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7.2: Flowcharts

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    By Carey A. Smith

    A flowchart is a graphical representation of code logic. It is especially helpful to understand the logic of code with for loops and if-else logic.

    An example is given here. More information can be found at: []

    Example \(\PageIndex{1}\) Odd-Even Flow Chart


    Try to code this up

    The corresponding code is:

    for n = 1:12
        if(mod(n,2) == 0)
            disp([num2str(n),' is even'])
            disp([num2str(n),' is odd'])


    Example \(\PageIndex{2}\) flowchart for primes

    This flowchart and code show an algorithm to determine which numbers between 1 and 48 are prime numbers.

    We already know that 2, 3, and 5 are prime, so the for loop starts at k = 6.

     For each value it tests, it displays a message stating whether or not it is a prime number. It stores the prime numbers it finds in a vector called prime_list.

    for loop primes flowchart

    Try coding this logic.

    Note that the for-loop automatically does the "k = k+1" shown at the bottom of the flowchart; do not code that line.

    (There are more sophisticated and efficient prime-number algorithms; this one is an illustration of moderately complex logic.)


    %% "for loop" example with “if-then-elseif” logic:
    % Find the prime numbers between 1 to 48:
    prime_list = [2,3,5] % Initial set of primes
    for k = 6:48
        if( mod(k,2) == 0) % Tests if k is divisible by 2
            disp([num2str(k),' is not prime. It is divisible by 2'])
        elseif (mod(k,3) == 0) % Tests if k is divisible by 3
            disp([num2str(k),' is not prime. It is divisible by 3'])
        elseif( mod(k,5) == 0) % Tests if k is divisible by 5
            disp([num2str(k),' is not prime. It is divisible by 5'])
            disp([num2str(k),' is prime.'])
            % Add k to the list of primes:
            prime_list = [prime_list, k];
        end % end if
    end % for k = 6:48
    % Display the primes found

    This code is the attached file for_loop_primes.m


    Example \(\PageIndex{3}\) Divergent Series1

    This is an example of a divergent series. Instead of the terms getting smaller, these terms get larger in absolute value.

    In this example the line continuation symbol of 3 dots is used to continue the code on the next line.

    clear all; close all; format compact; clc;
    n = 40; % maximum number of iterations
    total = zeros(1,(n+1));
    term_lim = 10; % Terminate the sequence if termk > term_lim
    for k = 2:n
        termk = (-1)^k*(k^2)/(k+30);
        if( abs(termk) > term_lim)
            disp(['k= ',num2str(k),...
                ', termk = ',num2str(termk),...
                '>10, so break the loop'])
            total(k) = total(k-1) + termk;


    Divergent for loop result plot



    1. Watch the following video from Robert Talbert

    Then code the second example in the video about the temperature and rain. The corresponding flowchart is this:

    Flowchart of branching structures video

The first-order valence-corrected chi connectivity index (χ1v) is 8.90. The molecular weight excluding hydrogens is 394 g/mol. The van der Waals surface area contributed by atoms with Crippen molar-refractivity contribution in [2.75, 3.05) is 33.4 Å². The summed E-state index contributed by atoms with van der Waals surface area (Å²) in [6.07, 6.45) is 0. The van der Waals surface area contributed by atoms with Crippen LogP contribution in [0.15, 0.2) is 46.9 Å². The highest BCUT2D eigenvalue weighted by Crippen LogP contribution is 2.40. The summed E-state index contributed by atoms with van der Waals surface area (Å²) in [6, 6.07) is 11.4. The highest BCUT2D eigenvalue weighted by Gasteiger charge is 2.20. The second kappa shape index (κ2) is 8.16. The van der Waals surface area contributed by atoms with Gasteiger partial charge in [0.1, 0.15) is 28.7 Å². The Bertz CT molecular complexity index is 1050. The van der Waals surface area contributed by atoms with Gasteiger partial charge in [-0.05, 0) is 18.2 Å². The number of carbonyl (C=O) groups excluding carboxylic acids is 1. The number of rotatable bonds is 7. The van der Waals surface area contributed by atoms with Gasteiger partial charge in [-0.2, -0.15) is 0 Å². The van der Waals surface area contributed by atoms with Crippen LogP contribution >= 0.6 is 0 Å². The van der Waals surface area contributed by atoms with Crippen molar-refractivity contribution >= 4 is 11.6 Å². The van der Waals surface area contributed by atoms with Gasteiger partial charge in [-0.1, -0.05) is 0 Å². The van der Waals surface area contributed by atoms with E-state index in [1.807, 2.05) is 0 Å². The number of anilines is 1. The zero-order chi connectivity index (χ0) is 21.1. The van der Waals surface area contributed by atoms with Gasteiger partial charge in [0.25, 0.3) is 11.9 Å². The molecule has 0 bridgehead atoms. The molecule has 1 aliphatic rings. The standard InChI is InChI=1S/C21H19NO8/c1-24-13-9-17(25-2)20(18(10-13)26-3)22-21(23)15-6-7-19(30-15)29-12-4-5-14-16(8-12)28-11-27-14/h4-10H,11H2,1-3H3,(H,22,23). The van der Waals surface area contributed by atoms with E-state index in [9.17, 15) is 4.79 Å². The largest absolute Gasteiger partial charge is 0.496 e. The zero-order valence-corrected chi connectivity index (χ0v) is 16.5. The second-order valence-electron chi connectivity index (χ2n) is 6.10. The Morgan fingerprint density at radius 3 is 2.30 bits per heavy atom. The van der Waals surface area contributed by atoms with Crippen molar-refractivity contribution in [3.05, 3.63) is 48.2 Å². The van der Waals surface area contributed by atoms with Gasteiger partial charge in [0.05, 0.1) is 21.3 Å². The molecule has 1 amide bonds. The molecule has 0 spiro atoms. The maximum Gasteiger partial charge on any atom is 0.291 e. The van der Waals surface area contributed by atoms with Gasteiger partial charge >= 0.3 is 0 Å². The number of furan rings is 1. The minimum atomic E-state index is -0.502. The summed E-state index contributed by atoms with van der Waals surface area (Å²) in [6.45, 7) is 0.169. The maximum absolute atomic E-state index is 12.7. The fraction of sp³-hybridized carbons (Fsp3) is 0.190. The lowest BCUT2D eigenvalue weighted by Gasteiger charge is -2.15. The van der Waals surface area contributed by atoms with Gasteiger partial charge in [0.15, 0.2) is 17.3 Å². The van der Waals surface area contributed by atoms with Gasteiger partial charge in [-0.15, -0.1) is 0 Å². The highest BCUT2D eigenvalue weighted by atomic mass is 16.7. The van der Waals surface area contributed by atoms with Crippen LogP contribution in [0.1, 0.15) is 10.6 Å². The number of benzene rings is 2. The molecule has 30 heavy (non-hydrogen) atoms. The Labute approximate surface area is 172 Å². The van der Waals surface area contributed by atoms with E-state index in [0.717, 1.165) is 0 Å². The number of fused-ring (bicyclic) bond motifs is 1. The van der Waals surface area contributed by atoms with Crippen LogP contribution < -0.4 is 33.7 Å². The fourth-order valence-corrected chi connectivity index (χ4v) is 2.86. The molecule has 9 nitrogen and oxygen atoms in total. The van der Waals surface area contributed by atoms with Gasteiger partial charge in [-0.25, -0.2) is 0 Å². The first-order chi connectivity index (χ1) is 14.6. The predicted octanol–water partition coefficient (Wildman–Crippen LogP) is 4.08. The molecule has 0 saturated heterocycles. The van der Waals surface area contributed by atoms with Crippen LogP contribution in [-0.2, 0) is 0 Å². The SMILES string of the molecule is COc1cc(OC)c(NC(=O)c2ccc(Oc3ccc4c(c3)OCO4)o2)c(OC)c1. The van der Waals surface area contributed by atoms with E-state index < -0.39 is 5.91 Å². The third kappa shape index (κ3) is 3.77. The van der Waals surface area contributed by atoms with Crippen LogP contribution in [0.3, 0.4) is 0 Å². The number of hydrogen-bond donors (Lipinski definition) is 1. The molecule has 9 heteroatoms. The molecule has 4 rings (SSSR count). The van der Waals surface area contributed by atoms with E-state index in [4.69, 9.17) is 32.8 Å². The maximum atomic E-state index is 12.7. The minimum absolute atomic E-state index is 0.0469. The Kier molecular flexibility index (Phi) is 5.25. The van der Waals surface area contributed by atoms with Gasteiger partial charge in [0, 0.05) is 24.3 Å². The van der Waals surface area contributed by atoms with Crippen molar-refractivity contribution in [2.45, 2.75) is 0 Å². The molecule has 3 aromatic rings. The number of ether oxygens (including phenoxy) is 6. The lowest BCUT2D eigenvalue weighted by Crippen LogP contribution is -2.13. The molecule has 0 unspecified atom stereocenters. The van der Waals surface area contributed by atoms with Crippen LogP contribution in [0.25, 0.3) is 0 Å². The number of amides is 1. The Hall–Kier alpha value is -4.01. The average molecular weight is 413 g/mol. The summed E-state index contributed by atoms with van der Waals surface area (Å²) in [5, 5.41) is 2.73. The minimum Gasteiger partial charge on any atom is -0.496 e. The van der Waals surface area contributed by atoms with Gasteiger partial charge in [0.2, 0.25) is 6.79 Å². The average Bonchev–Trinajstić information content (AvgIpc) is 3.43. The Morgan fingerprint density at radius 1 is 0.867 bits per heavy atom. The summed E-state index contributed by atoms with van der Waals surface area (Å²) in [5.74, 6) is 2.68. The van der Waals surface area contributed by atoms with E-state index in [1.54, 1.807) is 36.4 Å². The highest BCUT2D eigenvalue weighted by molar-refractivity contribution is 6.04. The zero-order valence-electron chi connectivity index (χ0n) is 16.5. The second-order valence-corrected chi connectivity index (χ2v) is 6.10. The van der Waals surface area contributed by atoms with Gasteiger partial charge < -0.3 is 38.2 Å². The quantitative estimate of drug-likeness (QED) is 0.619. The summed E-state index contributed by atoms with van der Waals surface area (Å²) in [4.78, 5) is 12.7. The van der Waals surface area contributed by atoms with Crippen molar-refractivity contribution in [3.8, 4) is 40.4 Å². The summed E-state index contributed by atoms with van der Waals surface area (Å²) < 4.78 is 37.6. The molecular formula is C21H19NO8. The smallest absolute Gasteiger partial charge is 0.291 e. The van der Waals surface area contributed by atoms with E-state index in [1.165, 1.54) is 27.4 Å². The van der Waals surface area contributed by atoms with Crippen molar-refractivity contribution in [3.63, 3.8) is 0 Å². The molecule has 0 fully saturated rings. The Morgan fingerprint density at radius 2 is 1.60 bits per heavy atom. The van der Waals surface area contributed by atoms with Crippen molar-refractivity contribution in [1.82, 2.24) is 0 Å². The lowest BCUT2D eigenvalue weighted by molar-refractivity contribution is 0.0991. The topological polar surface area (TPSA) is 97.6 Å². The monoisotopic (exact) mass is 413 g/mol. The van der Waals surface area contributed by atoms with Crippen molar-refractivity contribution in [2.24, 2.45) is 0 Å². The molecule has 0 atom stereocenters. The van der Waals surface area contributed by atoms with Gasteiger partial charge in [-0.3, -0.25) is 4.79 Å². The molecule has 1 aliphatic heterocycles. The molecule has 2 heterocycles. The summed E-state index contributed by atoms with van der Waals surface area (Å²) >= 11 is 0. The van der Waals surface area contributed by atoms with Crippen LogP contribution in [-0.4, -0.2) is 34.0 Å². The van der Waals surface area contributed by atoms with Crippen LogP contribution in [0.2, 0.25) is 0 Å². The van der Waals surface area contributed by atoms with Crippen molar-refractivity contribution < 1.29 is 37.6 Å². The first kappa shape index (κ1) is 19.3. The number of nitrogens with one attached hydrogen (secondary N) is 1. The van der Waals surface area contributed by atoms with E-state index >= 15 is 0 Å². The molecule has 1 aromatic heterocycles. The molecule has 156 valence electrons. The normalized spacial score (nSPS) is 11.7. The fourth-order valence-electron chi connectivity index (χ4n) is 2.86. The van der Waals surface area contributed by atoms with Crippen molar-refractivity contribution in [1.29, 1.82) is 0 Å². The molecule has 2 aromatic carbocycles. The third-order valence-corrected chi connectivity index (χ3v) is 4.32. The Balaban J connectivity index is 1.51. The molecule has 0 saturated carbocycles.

Figure \(\PageIndex{i}\): Flowchart for Temperature, Rain, Wearing a Coat.

    Put parentheses around the conditional expressions, even though the video did not do this. Examples:

    if (temp < 50)

    elseif (raining == 1)


    Exercise \(\PageIndex{1}\) Divergent Series--Car Loss of Control

    Read Matlab's description of the "break" keyword at this link: break keyword (Links to an external site.)(opens in new window)

    Also watch this video: Break and Continue Statements in Matlab (Links to an external site.)(opens in new window)

    % Divergent loop due to unstable feedback
    % Car 1 (in freeway lane 1 next to the center divider) passes a truck in lane 2.
    % Car 1 begins to enter lane 2.
    % But car 1's driver sees car 3 in lane 3 (on the right) also start to change lanes into lane 2.
    % So car 1's driver turns hard to the left.
    % Due to the speed of the car and the delay to realize how far he has turned, each time he "over corrects".
    % Set
    r = 2.1 % Over correction factor
    % Model this with the following, where x is the number of feet he has moved to the right.
    % (Negative values are to the left.)

    % Before the for loop, initial the vector of position vs. time with this code:

    m = 1;
    x(m) = 3; % position when he make his 1st correction

    % Write a for loop with index m:

    for m = 2:20

        In the for loop, include the following steps:
        % The change in position each iteration is
        dx = -r*x(m-1);
        % Add this to the current position:
        x(m) = x(m-1) + dx;
        % Use a compound if-statement such that if

        %   either the absolute value of dx is greater than 15,
        %   or the absolute value of x(m) is greater than 10,
        %   then use the "break" keyword to stop looping.


    % After the for-loop, open a new figure and plot x.
    % Turn on the grid
    grid on
    % Add this title:
    title('Divergent car control loop')

    % After running the code, check the value of the index, m. If m is >13, then the loop did not terminate when it should have. In this case, check the code to verify that the conditional statement used abs(dx) and abs(x(m)).


    The solution is not shown here. The resulting figure should look like this:

    Divergent Car Control result plot


    This page titled 7.2: Flowcharts is shared under a CC BY-NC-SA 4.0 license and was authored, remixed, and/or curated by Carey Smith.